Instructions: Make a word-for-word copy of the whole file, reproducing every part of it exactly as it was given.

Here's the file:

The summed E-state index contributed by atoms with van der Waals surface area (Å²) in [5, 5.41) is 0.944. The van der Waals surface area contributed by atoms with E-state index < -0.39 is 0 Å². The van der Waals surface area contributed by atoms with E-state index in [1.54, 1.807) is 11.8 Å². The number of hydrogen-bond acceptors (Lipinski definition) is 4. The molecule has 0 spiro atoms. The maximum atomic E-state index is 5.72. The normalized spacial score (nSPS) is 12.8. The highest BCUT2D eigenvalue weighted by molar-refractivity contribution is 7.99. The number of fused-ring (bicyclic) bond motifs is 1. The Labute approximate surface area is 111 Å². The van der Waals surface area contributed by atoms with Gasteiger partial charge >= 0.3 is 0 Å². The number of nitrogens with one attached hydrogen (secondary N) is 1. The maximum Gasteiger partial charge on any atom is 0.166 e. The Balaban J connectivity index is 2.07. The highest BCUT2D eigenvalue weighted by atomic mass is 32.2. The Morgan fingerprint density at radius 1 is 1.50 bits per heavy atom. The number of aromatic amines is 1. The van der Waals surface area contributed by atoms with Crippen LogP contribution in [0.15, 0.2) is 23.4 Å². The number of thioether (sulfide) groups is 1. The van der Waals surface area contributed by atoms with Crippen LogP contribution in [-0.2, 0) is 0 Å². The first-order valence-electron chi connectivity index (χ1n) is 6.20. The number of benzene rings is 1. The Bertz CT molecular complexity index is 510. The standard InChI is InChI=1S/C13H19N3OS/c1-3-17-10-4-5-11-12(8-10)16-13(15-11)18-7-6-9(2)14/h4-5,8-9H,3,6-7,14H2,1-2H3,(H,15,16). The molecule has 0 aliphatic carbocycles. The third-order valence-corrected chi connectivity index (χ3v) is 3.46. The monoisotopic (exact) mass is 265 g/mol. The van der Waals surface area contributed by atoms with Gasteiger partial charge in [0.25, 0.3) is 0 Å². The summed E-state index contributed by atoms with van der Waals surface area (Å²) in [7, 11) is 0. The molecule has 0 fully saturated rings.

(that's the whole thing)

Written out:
The summed E-state index contributed by atoms with van der Waals surface area (Å²) in [5, 5.41) is 0.944. The van der Waals surface area contributed by atoms with E-state index < -0.39 is 0 Å². The van der Waals surface area contributed by atoms with E-state index in [1.54, 1.807) is 11.8 Å². The number of hydrogen-bond acceptors (Lipinski definition) is 4. The molecule has 0 spiro atoms. The maximum atomic E-state index is 5.72. The normalized spacial score (nSPS) is 12.8. The highest BCUT2D eigenvalue weighted by molar-refractivity contribution is 7.99. The number of fused-ring (bicyclic) bond motifs is 1. The Labute approximate surface area is 111 Å². The van der Waals surface area contributed by atoms with Gasteiger partial charge >= 0.3 is 0 Å². The number of nitrogens with one attached hydrogen (secondary N) is 1. The maximum Gasteiger partial charge on any atom is 0.166 e. The Balaban J connectivity index is 2.07. The highest BCUT2D eigenvalue weighted by atomic mass is 32.2. The Morgan fingerprint density at radius 1 is 1.50 bits per heavy atom. The number of aromatic amines is 1. The van der Waals surface area contributed by atoms with Crippen LogP contribution in [0.15, 0.2) is 23.4 Å². The number of thioether (sulfide) groups is 1. The van der Waals surface area contributed by atoms with Crippen LogP contribution in [-0.2, 0) is 0 Å². The first-order valence-electron chi connectivity index (χ1n) is 6.20. The number of benzene rings is 1. The Bertz CT molecular complexity index is 510. The standard InChI is InChI=1S/C13H19N3OS/c1-3-17-10-4-5-11-12(8-10)16-13(15-11)18-7-6-9(2)14/h4-5,8-9H,3,6-7,14H2,1-2H3,(H,15,16). The molecule has 0 aliphatic carbocycles. The third-order valence-corrected chi connectivity index (χ3v) is 3.46. The monoisotopic (exact) mass is 265 g/mol. The van der Waals surface area contributed by atoms with Gasteiger partial charge in [0.25, 0.3) is 0 Å². The summed E-state index contributed by atoms with van der Waals surface area (Å²) in [7, 11) is 0. The molecule has 0 fully saturated rings.